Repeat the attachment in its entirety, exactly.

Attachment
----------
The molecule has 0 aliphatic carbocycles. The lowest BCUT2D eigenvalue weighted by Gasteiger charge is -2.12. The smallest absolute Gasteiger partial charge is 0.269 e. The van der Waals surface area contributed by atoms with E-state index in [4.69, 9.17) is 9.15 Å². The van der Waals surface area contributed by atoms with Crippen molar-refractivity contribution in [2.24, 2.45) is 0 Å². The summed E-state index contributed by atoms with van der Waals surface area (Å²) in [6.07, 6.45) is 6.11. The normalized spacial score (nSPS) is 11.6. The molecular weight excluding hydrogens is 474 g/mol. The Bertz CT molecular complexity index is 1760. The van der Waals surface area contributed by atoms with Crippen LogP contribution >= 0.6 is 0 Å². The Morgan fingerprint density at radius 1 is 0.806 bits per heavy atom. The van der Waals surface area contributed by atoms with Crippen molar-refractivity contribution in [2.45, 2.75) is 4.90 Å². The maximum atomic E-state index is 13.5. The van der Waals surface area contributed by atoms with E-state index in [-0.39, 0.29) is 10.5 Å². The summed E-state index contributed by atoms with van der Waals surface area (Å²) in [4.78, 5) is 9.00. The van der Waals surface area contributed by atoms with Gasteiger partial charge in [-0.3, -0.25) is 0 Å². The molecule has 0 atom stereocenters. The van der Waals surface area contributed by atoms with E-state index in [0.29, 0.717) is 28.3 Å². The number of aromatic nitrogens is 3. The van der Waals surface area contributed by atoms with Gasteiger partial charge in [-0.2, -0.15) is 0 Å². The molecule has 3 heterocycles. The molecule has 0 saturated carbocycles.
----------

The molecule has 0 aliphatic carbocycles. The lowest BCUT2D eigenvalue weighted by Gasteiger charge is -2.12. The smallest absolute Gasteiger partial charge is 0.269 e. The van der Waals surface area contributed by atoms with E-state index in [4.69, 9.17) is 9.15 Å². The van der Waals surface area contributed by atoms with Crippen molar-refractivity contribution in [2.24, 2.45) is 0 Å². The summed E-state index contributed by atoms with van der Waals surface area (Å²) in [6.07, 6.45) is 6.11. The normalized spacial score (nSPS) is 11.6. The molecular weight excluding hydrogens is 474 g/mol. The Bertz CT molecular complexity index is 1760. The van der Waals surface area contributed by atoms with Crippen LogP contribution >= 0.6 is 0 Å². The Morgan fingerprint density at radius 1 is 0.806 bits per heavy atom. The van der Waals surface area contributed by atoms with Crippen molar-refractivity contribution in [2.45, 2.75) is 4.90 Å². The maximum atomic E-state index is 13.5. The van der Waals surface area contributed by atoms with E-state index in [-0.39, 0.29) is 10.5 Å². The summed E-state index contributed by atoms with van der Waals surface area (Å²) in [4.78, 5) is 9.00. The van der Waals surface area contributed by atoms with Gasteiger partial charge in [-0.3, -0.25) is 0 Å². The molecule has 0 atom stereocenters. The van der Waals surface area contributed by atoms with E-state index in [0.29, 0.717) is 28.3 Å². The number of aromatic nitrogens is 3. The van der Waals surface area contributed by atoms with Gasteiger partial charge in [-0.2, -0.15) is 0 Å². The molecule has 3 heterocycles. The molecule has 0 saturated carbocycles.